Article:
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The conservative wave of 2014 featured an unlikely, progressive undercurrent: In two states, plus the nation’s capital, Americans voted convincingly to pull the plug on marijuana prohibition. Even more striking were the results in California, where voters overwhelmingly passed one of the broadest sentencing reforms in the nation, de-felonizing possession of hard drugs. One week later, New York Mayor Bill de Blasio and the NYPD announced an end to arrests for marijuana possession. It’s all part of the most significant story in American drug policy since the passage of the 21st Amendment legalized alcohol in 1933: The people of this country are leading a dramatic de-escalation in the War on Drugs.
November’s election results have teed up pot prohibition as a potent campaign issue for 2016.
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A few months ago, I was on a road trip with some friends in upstate New York when we were stopped and searched by state troopers who deployed a drug-sniffing dog. They pulled us all out of the car and tore through our rented minivan, discovering a small plastic baggy with about a gram of weed in it. When they turned up the bag, my homies and I—all young, brown men—instinctively held our hands out to our sides, palms out, as a show of surrender.
The cops started laughing. One of them approached me and said, “I get it. You’re coming from the city, it’s a long drive, you brought a little weed to smoke on the way. Put your hands down. It’ll be fine.” My friends and I exchanged quizzical glances. We’re all used to getting the third degree when it came to drugs and cops.
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In November’s gubernatorial election in New York State, Green Party candidates Howie Hawkins and Brian Jones are running against Democratic incumbent Andrew Cuomo, who won his party’s primary. Hawkins and Jones are seeking to become the next governor and lieutenant governor respectively.
They’re hardly your typical politicians. Hawkins works at UPS in Albany, unloading trucks, and is a member of the Teamster’s union, while Jones is a teacher who taught for nine years in the New York City public school system.
Hawkins and Jones understand that winning is a long shot, to say the least. A recent NBC 4 New York poll showed Hawkins getting just seven percent of the vote. Still, taking a longer view, siphoning away a proportion of the main parties’ voters can be a way to get them to shift their policies in your direction. And the Greens have long argued that building an alternative to the two-party system is crucial because Republicans and Democrats represent the interests of their wealthy corporate donors.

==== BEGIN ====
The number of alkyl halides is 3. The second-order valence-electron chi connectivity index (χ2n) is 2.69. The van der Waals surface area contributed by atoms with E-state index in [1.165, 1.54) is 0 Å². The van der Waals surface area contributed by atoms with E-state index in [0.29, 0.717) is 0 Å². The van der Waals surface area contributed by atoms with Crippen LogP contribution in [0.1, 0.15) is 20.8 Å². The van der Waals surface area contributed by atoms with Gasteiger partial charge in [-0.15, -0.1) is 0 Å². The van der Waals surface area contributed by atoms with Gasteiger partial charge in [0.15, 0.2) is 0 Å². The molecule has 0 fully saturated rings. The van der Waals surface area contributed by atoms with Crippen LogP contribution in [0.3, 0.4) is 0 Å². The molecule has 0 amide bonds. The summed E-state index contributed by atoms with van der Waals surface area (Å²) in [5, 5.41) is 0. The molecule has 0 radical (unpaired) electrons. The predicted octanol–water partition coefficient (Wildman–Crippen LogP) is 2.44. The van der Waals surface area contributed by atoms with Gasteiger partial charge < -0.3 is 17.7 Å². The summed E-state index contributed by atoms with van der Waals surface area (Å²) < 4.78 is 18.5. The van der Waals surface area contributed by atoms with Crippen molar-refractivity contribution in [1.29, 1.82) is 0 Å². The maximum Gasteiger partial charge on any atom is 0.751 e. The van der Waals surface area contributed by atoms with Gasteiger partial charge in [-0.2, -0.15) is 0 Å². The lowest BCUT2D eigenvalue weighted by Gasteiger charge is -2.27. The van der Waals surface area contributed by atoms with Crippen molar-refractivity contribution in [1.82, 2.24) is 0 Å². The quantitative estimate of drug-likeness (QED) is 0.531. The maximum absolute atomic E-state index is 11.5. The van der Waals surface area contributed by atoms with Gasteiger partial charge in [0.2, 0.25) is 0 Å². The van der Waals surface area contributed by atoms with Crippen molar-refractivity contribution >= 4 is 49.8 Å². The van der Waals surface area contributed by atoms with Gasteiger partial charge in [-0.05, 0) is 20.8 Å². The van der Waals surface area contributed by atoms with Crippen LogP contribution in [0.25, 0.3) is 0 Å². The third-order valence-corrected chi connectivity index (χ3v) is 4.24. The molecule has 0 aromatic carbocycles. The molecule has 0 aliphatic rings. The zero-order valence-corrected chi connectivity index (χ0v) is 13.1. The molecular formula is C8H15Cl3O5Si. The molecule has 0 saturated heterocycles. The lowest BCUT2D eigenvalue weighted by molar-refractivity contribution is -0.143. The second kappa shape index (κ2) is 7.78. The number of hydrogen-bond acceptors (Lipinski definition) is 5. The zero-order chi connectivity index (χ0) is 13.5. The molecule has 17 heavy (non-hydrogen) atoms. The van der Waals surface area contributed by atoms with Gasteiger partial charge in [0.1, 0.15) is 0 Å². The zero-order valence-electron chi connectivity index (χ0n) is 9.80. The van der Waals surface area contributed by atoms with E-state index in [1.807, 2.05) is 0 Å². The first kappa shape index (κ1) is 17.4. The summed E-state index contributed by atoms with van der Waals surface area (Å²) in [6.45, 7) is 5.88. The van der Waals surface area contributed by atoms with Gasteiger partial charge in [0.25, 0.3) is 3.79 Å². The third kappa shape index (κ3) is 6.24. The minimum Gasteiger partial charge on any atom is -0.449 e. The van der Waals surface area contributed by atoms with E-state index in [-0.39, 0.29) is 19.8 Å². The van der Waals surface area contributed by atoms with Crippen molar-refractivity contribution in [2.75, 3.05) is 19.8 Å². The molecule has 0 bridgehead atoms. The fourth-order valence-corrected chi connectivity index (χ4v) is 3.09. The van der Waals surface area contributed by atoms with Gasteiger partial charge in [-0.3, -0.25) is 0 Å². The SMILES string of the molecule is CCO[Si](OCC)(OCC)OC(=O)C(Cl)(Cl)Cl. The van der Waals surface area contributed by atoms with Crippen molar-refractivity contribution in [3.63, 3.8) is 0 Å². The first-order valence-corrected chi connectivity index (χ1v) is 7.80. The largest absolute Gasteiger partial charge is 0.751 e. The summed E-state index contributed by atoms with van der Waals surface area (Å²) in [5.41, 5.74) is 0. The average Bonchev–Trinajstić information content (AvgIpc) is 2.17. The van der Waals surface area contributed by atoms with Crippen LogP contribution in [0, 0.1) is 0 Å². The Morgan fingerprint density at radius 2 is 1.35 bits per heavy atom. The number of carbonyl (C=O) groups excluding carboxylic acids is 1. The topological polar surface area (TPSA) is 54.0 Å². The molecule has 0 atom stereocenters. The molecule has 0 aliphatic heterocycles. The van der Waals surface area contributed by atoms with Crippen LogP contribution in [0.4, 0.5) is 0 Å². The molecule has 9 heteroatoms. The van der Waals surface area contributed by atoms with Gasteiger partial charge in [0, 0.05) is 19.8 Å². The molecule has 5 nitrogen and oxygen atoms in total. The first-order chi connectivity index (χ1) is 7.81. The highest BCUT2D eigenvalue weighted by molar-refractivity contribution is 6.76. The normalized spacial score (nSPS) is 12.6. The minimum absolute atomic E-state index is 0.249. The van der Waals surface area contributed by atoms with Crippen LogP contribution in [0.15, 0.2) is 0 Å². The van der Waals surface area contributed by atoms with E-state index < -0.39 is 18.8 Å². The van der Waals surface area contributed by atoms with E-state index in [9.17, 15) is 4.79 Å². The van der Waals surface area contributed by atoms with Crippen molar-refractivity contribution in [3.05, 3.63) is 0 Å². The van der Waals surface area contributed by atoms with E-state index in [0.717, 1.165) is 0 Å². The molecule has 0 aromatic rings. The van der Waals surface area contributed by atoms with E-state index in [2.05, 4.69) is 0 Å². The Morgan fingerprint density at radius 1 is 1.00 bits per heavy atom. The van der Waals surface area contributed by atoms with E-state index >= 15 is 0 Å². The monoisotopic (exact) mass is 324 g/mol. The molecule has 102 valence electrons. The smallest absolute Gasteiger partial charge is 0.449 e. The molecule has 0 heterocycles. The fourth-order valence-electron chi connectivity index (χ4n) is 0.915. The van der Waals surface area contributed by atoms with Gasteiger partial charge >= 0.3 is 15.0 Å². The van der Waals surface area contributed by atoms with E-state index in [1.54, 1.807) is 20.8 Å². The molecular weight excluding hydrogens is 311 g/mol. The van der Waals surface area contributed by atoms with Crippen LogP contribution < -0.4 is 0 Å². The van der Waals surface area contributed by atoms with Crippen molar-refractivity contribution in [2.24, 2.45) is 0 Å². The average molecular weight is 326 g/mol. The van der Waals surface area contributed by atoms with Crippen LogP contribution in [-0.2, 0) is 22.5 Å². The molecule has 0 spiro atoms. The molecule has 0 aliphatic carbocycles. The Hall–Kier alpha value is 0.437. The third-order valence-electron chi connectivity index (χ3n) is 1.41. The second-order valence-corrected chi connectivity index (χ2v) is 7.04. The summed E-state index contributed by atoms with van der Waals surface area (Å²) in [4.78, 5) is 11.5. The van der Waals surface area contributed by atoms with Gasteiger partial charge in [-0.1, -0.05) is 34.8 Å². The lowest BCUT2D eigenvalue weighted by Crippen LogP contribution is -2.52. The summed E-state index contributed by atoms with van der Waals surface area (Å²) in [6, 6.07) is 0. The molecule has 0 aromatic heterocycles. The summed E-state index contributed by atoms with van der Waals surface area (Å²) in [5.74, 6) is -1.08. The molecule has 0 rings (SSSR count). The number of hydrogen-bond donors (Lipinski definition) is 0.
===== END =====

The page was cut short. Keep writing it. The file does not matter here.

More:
Mark Ames digs in the crates of CIA scandal and comes up with Nicholas Deak, writing for Pando:
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With the release of the new Gary Webb film “Kill The Messenger” and the sudden renewed interest in what goes on in that dark underbelly of the US Empire — drug running, money laundering, death squads, assassinations of lives and of reputations — I’m reminded of the incredible life and death of Nicholas Deak, the CIA’s Cold War banker hailed in Time magazine as “the James Bond of the world of money” until the mid-1980s, when his global finance empire was destroyed by Reagan Administration accusations of large-scale Latin American drug money laundering.
The Reagan Commission on Organized Crime spent much of 1984 attacking Deak’s global foreign exchange firm, Deak-Perera. By the end of the year, Deak was forced to appear before the commission in a testy public interrogation; his financial empire collapsed within days.
[disinfo ed.’s note: excerpted from DRUGS UNLIMITED: The Web Revolution That’s Changing How the World Gets High by Mike Power. Copyright © 2013 by the author and reprinted by permission of Thomas Dunne Books.]
It is mainly the young who are suffering the consequences of society’s inability to update our drug laws effectively for the modern age. Almost one third of young people are searching for ways of getting legally high, according to the latest survey commissioned by the Angelus Foundation, a campaign group founded in 2009 by Maryon Stewart, whose twenty-one-year-old daughter Hester, a gifted medical student and keen athlete, died after taking GBL in 2009. (Gamma-butyrolactone, a paint stripper and industrial cleaner, can be used as an intoxicant and is poplar on the club scene. It is active at 1 ml, and causes euphoria and disinhibition, but overdoses, where users fall into a coma-like state, are commonplace since it is so potent.… Read the rest